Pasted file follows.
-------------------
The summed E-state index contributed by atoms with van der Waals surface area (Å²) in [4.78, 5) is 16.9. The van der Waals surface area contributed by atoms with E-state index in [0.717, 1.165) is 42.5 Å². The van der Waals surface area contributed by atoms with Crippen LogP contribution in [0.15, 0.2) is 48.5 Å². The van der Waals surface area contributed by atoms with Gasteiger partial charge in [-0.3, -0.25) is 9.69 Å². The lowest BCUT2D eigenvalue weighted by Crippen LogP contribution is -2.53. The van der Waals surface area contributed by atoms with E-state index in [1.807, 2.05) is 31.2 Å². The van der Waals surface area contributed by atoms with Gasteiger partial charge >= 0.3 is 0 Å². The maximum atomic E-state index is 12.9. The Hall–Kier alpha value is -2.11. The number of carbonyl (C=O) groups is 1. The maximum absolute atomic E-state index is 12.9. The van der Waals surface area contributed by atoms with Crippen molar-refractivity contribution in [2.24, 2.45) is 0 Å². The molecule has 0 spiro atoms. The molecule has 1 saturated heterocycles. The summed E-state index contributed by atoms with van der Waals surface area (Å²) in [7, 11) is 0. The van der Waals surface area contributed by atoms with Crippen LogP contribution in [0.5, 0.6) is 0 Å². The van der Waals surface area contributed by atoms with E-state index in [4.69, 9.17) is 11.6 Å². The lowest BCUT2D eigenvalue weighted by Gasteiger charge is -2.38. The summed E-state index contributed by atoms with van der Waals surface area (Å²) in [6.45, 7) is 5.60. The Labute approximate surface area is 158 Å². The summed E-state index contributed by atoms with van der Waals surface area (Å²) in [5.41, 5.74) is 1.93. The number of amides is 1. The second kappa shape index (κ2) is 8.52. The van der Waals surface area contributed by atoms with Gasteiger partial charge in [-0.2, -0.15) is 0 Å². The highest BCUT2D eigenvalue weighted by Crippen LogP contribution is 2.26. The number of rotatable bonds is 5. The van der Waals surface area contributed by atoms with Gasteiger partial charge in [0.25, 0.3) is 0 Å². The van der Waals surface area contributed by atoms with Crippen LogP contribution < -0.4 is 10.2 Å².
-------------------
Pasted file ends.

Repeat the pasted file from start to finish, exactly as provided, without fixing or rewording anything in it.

The summed E-state index contributed by atoms with van der Waals surface area (Å²) in [4.78, 5) is 16.9. The van der Waals surface area contributed by atoms with E-state index in [0.717, 1.165) is 42.5 Å². The van der Waals surface area contributed by atoms with Crippen LogP contribution in [0.15, 0.2) is 48.5 Å². The van der Waals surface area contributed by atoms with Gasteiger partial charge in [-0.3, -0.25) is 9.69 Å². The lowest BCUT2D eigenvalue weighted by Crippen LogP contribution is -2.53. The van der Waals surface area contributed by atoms with E-state index in [1.807, 2.05) is 31.2 Å². The van der Waals surface area contributed by atoms with Gasteiger partial charge >= 0.3 is 0 Å². The maximum atomic E-state index is 12.9. The Hall–Kier alpha value is -2.11. The number of carbonyl (C=O) groups is 1. The maximum absolute atomic E-state index is 12.9. The van der Waals surface area contributed by atoms with Crippen molar-refractivity contribution in [2.24, 2.45) is 0 Å². The molecule has 0 spiro atoms. The molecule has 1 saturated heterocycles. The summed E-state index contributed by atoms with van der Waals surface area (Å²) in [7, 11) is 0. The van der Waals surface area contributed by atoms with Crippen LogP contribution in [0.5, 0.6) is 0 Å². The van der Waals surface area contributed by atoms with E-state index in [4.69, 9.17) is 11.6 Å². The lowest BCUT2D eigenvalue weighted by Gasteiger charge is -2.38. The summed E-state index contributed by atoms with van der Waals surface area (Å²) in [6.45, 7) is 5.60. The Labute approximate surface area is 158 Å². The summed E-state index contributed by atoms with van der Waals surface area (Å²) in [5.41, 5.74) is 1.93. The number of amides is 1. The second kappa shape index (κ2) is 8.52. The van der Waals surface area contributed by atoms with Gasteiger partial charge in [-0.2, -0.15) is 0 Å². The highest BCUT2D eigenvalue weighted by Crippen LogP contribution is 2.26. The number of rotatable bonds is 5. The van der Waals surface area contributed by atoms with Gasteiger partial charge in [0.25, 0.3) is 0 Å². The van der Waals surface area contributed by atoms with Crippen LogP contribution < -0.4 is 10.2 Å².